Symptoms of constipation may include:
1) Reluctance to feed
2) Loss of appetite
3) Abdominal discomfort
4) Abdominal bloating

Goal: Soften stool to reduce discomfort and constipation.

Mirilax is commonly used by EB patients and is available over the counter. 

Lactose intolerance (or more properly, lactase deficiency, a condition in which enzyme production is insufficient to digest lactose, the sugar in milk products) has been observed in some children with EB. Milk can be treated with a commercial enzyme product called Lact Aid which, if added to a quart of milk, breaks down the sugar lactose and the milk can then be tolerated. Some stores also sell milk that has already been treated with the enzyme and is therefore more easily digested. In addition, in yogurt most of the lactose is broken down and thus is usually well tolerated Lactose-free formulas and liquid supplements are also available. Your physician and/or dietitian can help you in the selection of an appropriate product.

Eye Problems:
Because many of the tissues of the eyes develop from the same fetal tissue as the skin, the eyes can be involved in EB, particularly in the dystrophic forms of EB. The cornea (the clear outer layer) and the conjunctiva (the mucous membrane covering the eyeball and the underside of the lids) can be damaged. Symptoms are pain, excessive formation of tears or discharge.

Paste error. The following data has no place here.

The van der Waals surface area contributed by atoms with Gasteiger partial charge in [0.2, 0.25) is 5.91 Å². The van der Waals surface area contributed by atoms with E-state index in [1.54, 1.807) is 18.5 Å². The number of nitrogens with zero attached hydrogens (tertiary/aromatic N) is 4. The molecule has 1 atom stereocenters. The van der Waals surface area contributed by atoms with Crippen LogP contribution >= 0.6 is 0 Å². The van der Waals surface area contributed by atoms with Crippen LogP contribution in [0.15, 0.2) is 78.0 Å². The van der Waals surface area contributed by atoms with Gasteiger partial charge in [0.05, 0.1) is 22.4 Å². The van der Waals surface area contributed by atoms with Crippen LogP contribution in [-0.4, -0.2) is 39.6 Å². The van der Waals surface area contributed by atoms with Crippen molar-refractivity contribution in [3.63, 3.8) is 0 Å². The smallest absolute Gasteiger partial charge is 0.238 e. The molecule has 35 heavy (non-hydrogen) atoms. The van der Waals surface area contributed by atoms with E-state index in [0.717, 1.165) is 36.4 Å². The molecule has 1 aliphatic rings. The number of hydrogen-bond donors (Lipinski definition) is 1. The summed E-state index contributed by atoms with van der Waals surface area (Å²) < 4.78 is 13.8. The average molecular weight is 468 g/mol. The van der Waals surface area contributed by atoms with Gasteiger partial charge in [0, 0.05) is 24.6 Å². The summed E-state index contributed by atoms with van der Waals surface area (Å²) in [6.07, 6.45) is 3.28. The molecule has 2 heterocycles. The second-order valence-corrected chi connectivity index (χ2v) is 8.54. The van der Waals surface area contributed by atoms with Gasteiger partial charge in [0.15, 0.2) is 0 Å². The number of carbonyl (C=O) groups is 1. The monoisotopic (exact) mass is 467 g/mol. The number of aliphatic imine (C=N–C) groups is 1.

The goal of therapy for this problem is to protect the eye from irritation by increasing the amount of moisture. Eye drops can be useful as can lubrication with a specially prescribed antibiotic ointment. It may be helpful to put the ointment on the eye and patch it for a day or so.

Dental Problems
The infant or young child should begin to see the dentist (or pediatric dentist, if available) shortly after the teeth begin to emerge through the gums. Regular visits will ensure the most preventive care. When the teeth begin to appear, they should be brushed gently with a small, soft multi- tufted toothbrush. Discourage the child from eating sweets. If the water supply is not fluoridated, the dentist may suggest the use of nonirritating fluoride supplements. Some recommend oral swishes after the feeding at the completion of the meal to protect the dentition.